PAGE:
Still another object of the present invention is to provide a novel enclosure for maintaining ground covers, pool covers, and the like in position and being comprised of a substantially rectangular-shaped elongated hollow container having a cooperating releasably mounted lid, said container and lid respectively having associated locking openings and pins for releasably retaining the lid in position while at the same time being easily unlocked to facilitate emptying and/or filling of the container and wherein said container is further provided with overflow openings to prevent release of the lid from the container due to the expansion of water as it freezes.
Still another object of the present invention is to provide a novel enclosure for maintaining ground covers, pool covers, and the like in position and being comprised of a substantially rectangular-shaped elongated container having a cooperating releasably mounted lid, said container and lid respectively having associated locking openings and pins for releasably retaining the lid in position while at the same time being easily unlocked to facilitate emptying and/or filling of the container and wherein the container is provided with yieldable cone-shaped projections which provide the multiple functions of supporting the lid and being yieldable to prevent bowing of the container side walls due to expansion of the water when chilled to form ice.
Still another object of the present invention is to provide a novel enclosure for maintaining ground covers and the like in position and being comprised of a substantially rectangular-shaped elongated container having a cooperating releasably mounted lid, said container and lid respectively having associated locking openings and pins for releasably retaining the lid in position while at the same time being easily unlocked to facilitate emptying and/or filling of the container and wherein the lid is provided with a flange cooperating with a container flange to prevent bowing of the container side walls due to the expansion of water as it is chilled.
Still another object of the present invention is to provide a novel substantially rigid hold-down assembly for pool covers and the like in which means are provided to substantially prevent evaporation of water within the enclosure.
Still another object of the present invention is to provide a novel substantially rigid hold-down assembly for pool cover and the like in which means are provided to substantially prevent evaporation of water within the enclosure and wherein evaporation of the water is prevented through the use of a vapor barrier.
Still another object of the present invention is to provide a novel substantially rigid hold-down assembly for pool covers and the like in which means are provided to substantially prevent evaporation of water within the enclosure and wherein evaporation of the water is prevented through the use of a vapor barrier in the form of a plastic member.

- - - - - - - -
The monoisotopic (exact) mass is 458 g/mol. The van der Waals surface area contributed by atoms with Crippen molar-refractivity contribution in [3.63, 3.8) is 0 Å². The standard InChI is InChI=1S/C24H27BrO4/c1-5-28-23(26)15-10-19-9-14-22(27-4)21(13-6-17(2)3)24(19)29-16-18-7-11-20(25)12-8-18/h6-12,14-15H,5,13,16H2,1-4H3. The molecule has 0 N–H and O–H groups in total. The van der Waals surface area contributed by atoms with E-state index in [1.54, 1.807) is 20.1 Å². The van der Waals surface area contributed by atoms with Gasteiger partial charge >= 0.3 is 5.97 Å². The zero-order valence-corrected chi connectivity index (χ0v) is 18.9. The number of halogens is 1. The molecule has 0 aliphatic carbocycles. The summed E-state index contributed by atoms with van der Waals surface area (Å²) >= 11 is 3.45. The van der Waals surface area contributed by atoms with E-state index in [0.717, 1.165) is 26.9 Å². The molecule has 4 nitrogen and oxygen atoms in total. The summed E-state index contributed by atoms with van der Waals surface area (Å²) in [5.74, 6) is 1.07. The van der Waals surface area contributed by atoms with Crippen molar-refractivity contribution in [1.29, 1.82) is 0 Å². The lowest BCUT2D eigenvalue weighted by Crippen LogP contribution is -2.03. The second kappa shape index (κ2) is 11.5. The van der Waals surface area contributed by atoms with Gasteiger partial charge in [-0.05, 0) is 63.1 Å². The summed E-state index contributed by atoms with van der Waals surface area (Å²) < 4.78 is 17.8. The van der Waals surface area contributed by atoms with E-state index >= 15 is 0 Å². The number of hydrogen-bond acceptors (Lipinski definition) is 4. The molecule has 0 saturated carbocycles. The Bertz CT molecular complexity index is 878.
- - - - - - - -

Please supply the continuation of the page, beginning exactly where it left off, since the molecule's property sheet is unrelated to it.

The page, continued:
Still another object of the present invention is to provide a novel substantially rigid hold-down assembly for pool covers and the like in which means are provided to substantially prevent evaporation of water within the enclosure and wherein evaporation of the water is prevented through the use of a vapor barrier in the form of a monomolecular layer dispersed upon the surface of the water.
For a more complete understanding of the present invention, refernce may be had to the following detailed description of several exemplary embodiments taken in conjunction with the accompanying figures of the drawings, in which:
FIG. 1 shows a perspective view of an enclosure designed in accordance with the principles of the present invention;
FIG. 2 is a perspective view showing still another alternative container embodiment of the present invention;
FIG. 3 is a perspective view, partially sectionalized, of the underside of a lid for use with the container of either FIG. 1 or FIG. 2;
FIG. 4 shows a sectional view of the cover of FIG. 3;
FIG. 5 shows an enlarged elevational view of one of the projections provided in the lid of FIGS. 3 and 4;
FIG. 6 shows a sectional elevational view of the container embodiment of FIG. 2;
FIG. 7 shows a top plan view of container shown in FIG. 2;
FIG. 8 is a sectional view of a further embodiment of the present invention;
FIG. 9 is a sectional view of a further embodiment of the present invention;
FIG. 10 is a sectional view of a further embodiment of the present invention;
FIG. 11 shows a sectional view of one alternative embodiment for a vapor barrier for use in the present invention;
FIG. 12 shows a sectional view of another alternative embodiment for a vapor barrier for use in the present invention;
FIG. 13 shows a sectional view of another alternative embodiment for a vapor barrier for use in the present invention; and
FIG. 14 shows a sectional view of another alternative embodiment for a vapor barrier for use in the present invention.